Fennel is often classified as both an herb and a vegetable and can be used in many ways in the kitchen. It's also a popular plant among herbalists and has been used for thousands of years as a natural remedy, most commonly for digestive problems.
Fennel has a wonderful anise flavor that works well in both savory and sweet recipes. It's a popular ingredient in Mediterranean cuisine. The bulbs are commonly roasted or grilled or added, raw, to salads, and the feathery fronds can be added to salads and soups to impart a more delicate fennel flavor.
There are two types of fennel that you may want to grow in your garden, depending on how you plan to use it. 'Florence Fennel' is used more like a vegetable and is grown for its bulbous stem. 'Herb fennel,' doesn't produce much of a bulb, and it is typically grown for its foliage and used as an herb.
Where to Grow It
Fennel should be grown in full sun, in fertile, well-drained soil. It should not be planted in the same area as dill or coriander because they will cross-pollinate easily and seed production will be reduced. Fennel self-sows easily, so it's likely that if you plant it once, you'll see fennel popping up in your garden each spring thereafter.
Fennel is a perennial but is grown as an annual in northern climates. Treat it as an annual if winter temperatures in your area regularly fall below fifteen degrees Fahrenheit.
You can also easily grow fennel in containers. Just be sure to plant in containers that are at least ten inches deep.
Fennel can grow up to five feet tall, depending on which variety you're growing. Be sure to take its eventual size into account at planting time so it doesn't shade the rest of your vegetables. Also, it can inhibit the growth of tomatoes and beans, according to several sources, so you may want to avoid planting them near either of those crops.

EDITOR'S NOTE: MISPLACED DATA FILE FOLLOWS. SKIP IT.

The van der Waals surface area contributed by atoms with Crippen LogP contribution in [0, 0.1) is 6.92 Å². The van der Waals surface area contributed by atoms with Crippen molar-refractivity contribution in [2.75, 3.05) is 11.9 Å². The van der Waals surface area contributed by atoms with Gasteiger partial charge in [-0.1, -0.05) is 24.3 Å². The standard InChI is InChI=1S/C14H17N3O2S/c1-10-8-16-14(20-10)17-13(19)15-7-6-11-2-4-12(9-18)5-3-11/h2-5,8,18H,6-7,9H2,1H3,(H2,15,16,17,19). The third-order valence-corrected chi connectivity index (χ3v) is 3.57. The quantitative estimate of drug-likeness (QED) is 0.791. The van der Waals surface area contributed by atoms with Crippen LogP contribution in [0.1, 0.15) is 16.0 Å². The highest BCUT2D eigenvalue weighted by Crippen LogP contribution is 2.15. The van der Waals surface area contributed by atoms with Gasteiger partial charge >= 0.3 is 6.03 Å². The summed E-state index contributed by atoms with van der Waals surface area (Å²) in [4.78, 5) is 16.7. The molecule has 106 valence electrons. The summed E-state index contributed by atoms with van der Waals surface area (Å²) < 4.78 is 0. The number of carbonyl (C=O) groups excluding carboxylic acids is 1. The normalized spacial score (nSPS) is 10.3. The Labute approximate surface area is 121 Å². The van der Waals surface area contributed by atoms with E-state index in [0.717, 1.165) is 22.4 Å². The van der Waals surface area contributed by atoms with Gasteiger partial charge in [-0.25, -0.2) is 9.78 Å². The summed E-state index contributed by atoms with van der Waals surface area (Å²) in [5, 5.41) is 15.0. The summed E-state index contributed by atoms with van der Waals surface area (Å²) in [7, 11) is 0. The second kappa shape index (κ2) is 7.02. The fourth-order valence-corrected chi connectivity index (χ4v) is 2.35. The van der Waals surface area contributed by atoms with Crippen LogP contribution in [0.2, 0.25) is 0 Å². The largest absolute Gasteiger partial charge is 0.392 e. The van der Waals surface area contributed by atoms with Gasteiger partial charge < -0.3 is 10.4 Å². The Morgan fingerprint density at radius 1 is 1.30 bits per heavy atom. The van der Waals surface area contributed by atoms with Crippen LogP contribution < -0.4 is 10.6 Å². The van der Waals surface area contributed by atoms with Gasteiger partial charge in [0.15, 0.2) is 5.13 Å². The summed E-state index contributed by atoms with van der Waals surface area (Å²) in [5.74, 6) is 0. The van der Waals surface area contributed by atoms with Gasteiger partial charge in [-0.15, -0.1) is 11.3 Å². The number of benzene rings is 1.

You can direct sow fennel seeds in your garden near your last spring frost date. Seeds should be planted ten to twelve inches apart and will germinate in eight to twelve days. You can also sow the seeds indoors, under lights, about four weeks before your last frost date, then harden them off and transplant them into your garden.
Fennel is quite easy to grow. Water deeply and regularly, but don't overwater or the plants will rot. Fennel does not need to be fertilized during the growing season.
Problems and Pests
Fennel rarely suffers from any problems. Aphids can sometimes be an issue.
You can harvest fennel leaves as needed for fresh use. The seeds can be harvested when ripe, in late summer or early fall. The easiest way to harvest fennel seeds is to shake the seed heads over a sheet or tarp to collect the seeds. Let the seeds dry well before storing them in a cool, dark place.
Florence fennel can be harvested as soon as the base of the stem becomes swollen. Pull plants up as needed, and harvest any that are left in the ground at the end of the season before the first fall frost.
Florence Fennel (Foeniculum vulgare var. azoricum)
This is the type of fennel to grow if you want to harvest the bulbous stems to use as a vegetable. The leaves and seeds of this variety are also edible, so you get three uses in one plant.
- Solaris produces large semi-flat bulbs that are resistant to bolting.
- Zefa fino is ready for harvest in 80 days, bolt resistant and very large.
- Orion is ready to harvest in 80 days and has large, thick, rounded bulbs with a crisp texture.
Herb Fennel (Foeniculum vulgare)
- Green (Foeniculum vulgare Dulce)
- Red (Foeniculum vulgare Rubrum)